Apple Antics

Red and I took our families on an apple picking outing at a nearby family owned orchard.  This is the 4th year that we have picked apples together, and it struck me that annual projects like this really allow us to see how much our children have grown.  We brought 12 children to the orchard, but they really were easy to manage – two babies in Ergos, two toddlers helped by older sisters, two preschoolers who could walk alone, some big boys who could toss a football when they were tired of picking, lots of strong arms to help carry the bags of apples.  Seriously, we have come a long way from dragging lots of kids age 5 and under through an orchard and wondering why we were bothering.

With so many hands to pick apples, we come home with bags and bags, so we have lots of fun doing apple things.  Red and I, awesome homemakers that we are, had both planned pork dinners for the orchard night, so our first order of business was homemade applesauce.  Red makes large batches to freeze in ziplock bags, and this year I am going to do the same.

Many hands make light work, and I had a peeler and two preschool choppers (the size of the apple doesn’t really matter, so I cut quarters off the core and let them cut them up with a dinner knife).  Montessori method preschooling really pays off when you can put your kids to work in the kitchen!

We also had an older child working on Apple Crisp for dessert.  We had it again for breakfast the next morning – what a treat!

A super fun activity we did was inspired by Tex’s fall activity.  We picked 4 varieties of apples so I sliced them and put them on labelled plates.  We tasted the apples and talked about their taste and texture.  We had a good range of sweet and sour (by the way, I found this super helpful chart ).  When we felt like we knew our apples well, someone closed their eyes and we gave them an apple to taste.  The kids were pretty good at identifying the variety just based on taste.  Next, we did it with eyes open, and talked about using sight and touch to help as well – the color of the peel and the flesh, the smoothness of the peel and the shape of the apple were additional clues.

I am trying hard to focus on my preschoolers this year, so we will be doing some apple math with Ten Apples Up On Top, we will make apple star prints, we will count seeds and we will talk about fractions as we cut apples.  The second graders will bake an apple sauce cake for math on of these days.  We will all read How to Make An Apple Pie and See the World, use the globe, and bake the pie.  With little bakers, I like to let the children smell and taste each ingredient — what a surprise that vanilla tastes awful, and that straight salt is so, well, salty.

Johnny Appleseed Day is September 28th, so put your regular work aside and plan your own apple day!

Here are some of my other favorite fall and apple books.

Looking for some more fall inspiration?  Try this amazing soup!

Remember how fall book baskets were the central theme of my earliest homeschooling?  They still are!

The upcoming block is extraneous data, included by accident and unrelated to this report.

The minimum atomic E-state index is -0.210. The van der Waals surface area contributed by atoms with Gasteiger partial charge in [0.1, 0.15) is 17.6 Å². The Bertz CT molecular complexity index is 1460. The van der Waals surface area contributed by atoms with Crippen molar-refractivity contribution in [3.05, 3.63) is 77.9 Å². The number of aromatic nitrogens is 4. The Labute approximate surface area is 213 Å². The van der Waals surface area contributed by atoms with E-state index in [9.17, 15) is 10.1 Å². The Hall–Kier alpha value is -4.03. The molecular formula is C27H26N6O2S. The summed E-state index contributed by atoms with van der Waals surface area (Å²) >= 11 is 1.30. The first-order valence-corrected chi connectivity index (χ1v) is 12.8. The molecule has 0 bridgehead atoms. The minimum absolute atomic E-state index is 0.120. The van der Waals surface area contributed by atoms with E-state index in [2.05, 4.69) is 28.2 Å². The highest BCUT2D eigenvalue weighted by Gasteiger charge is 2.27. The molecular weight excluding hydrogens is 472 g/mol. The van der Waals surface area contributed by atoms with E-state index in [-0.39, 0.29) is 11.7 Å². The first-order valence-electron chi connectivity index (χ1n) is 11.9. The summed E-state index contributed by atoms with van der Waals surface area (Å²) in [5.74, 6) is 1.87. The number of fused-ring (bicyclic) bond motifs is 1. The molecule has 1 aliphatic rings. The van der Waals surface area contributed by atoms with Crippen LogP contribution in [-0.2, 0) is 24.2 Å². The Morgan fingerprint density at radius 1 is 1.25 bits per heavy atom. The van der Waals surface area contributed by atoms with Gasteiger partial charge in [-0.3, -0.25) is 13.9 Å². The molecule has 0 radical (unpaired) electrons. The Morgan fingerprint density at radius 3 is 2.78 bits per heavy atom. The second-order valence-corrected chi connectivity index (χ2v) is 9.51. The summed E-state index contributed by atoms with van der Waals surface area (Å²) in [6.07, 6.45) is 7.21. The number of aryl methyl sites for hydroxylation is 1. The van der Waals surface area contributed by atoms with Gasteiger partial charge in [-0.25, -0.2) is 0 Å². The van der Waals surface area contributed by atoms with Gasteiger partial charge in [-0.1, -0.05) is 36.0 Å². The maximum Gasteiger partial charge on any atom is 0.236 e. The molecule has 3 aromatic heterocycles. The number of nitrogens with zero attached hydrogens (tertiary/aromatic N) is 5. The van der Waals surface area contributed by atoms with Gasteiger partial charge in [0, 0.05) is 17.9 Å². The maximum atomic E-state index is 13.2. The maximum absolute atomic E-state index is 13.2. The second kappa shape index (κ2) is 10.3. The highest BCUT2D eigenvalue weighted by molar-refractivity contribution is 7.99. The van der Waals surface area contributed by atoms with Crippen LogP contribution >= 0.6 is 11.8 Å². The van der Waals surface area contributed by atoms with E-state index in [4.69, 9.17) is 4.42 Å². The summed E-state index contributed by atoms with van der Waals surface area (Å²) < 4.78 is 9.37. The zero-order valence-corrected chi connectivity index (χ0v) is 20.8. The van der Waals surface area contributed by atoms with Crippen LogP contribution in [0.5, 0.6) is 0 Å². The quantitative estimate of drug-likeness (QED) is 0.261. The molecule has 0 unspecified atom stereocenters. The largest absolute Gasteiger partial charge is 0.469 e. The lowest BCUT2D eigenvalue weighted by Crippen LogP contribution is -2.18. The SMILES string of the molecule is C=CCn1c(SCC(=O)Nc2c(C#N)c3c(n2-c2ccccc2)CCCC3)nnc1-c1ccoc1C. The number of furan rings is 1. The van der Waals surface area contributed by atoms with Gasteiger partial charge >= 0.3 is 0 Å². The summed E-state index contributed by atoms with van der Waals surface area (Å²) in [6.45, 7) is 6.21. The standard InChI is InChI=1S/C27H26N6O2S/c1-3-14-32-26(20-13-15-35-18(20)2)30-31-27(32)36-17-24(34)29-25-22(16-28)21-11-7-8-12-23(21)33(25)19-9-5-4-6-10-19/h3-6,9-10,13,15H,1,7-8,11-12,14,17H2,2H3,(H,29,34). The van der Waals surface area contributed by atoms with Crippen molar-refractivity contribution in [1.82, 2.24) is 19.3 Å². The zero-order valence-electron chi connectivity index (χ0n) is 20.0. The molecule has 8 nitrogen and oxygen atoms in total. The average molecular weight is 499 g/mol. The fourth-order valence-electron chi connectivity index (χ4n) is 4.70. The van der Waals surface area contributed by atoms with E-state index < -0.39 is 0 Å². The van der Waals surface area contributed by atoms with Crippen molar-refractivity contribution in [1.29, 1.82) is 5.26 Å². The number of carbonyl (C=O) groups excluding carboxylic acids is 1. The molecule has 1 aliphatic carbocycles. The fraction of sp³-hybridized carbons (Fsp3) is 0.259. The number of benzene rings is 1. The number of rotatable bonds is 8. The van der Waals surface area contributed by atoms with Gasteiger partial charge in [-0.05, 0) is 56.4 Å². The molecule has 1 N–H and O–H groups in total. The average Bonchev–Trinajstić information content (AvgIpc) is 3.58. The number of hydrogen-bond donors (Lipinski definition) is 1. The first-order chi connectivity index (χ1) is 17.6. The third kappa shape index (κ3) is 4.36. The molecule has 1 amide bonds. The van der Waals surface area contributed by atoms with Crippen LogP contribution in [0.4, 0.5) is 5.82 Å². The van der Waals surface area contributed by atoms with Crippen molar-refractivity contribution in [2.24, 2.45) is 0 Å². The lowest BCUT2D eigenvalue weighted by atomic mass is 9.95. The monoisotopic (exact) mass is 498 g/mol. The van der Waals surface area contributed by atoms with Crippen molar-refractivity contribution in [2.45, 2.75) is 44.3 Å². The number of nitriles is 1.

• Kellie “Red”

    I love that you wrote this post because now I don’t have to! You are officially my “Fall” friend. When the season turns, I think of you. You seem to love apples, Thanksgiving, back to school, fall book baskets, and I could go on and on. I think it is great, as Fall is one of my favorite seasons but I have had little time to savor it in my life because of sports. Yesterday was a great day, and my home smells like baking apples and cinnamon, which is really fabulous.

  • maryalice

    Totally — I even love running in fall! I have always loved back to school time, but I think that I also love autumn because I associate it with falling in love with Len, which I did in the fall semester, and Princeton is so beautiful then. When I picture happy college days, it is always with leaves on the ground. I LOVE LOVE LOVE winter, and in Virginia I learned to love spring as well, but I still kind of dislike summer. This summer I liked going to the lake, where it was cold and fall-like!

  • Saoirse

    Just going to note there is a fantastic crockpot applesauce on Pinterest. It is hands down one of the best applesauce recipes ever. (not sure about posting links here – but crockpot applesauce search brings it up.) I thought I would I would have apples thru Thanksgiving after our apple picking adventure but a week later and 3 crockpots full later – I might be apple picking again this week!!

  • http://www.tinylittleone.blogspot.com Kyra

    Thanks, this was packed with good info. Especially the link to the “apple chart”… I keep finding recipes that specify a certain type of apple and I’m clueless as to what subsitutions are okay depending on what we’re cooking, so that really helps. My sister and I just took the kids apple picking and she is scrambling for recipes, she said that normally they love apples but now that she just paid for two bags worth of farmer’s market apples, the kids aren’t interested. LOL, isn’t that always the way?
    Re: books, for children ages 0-5 my son is loving Welcome, Fall by Little Scholastic right now. It starts with apple picking and ends with an apple pie. For adults, last year I read Michael Pollan’s Botany of Desire which is divided into four chapters, and the entire first chapter deals with the history of the apple, including some tales of “Johnny Appleseed”. As someone who is neither a gardening geek nor a science geek, I have to say I absolutely loved this book and found it fascinating.


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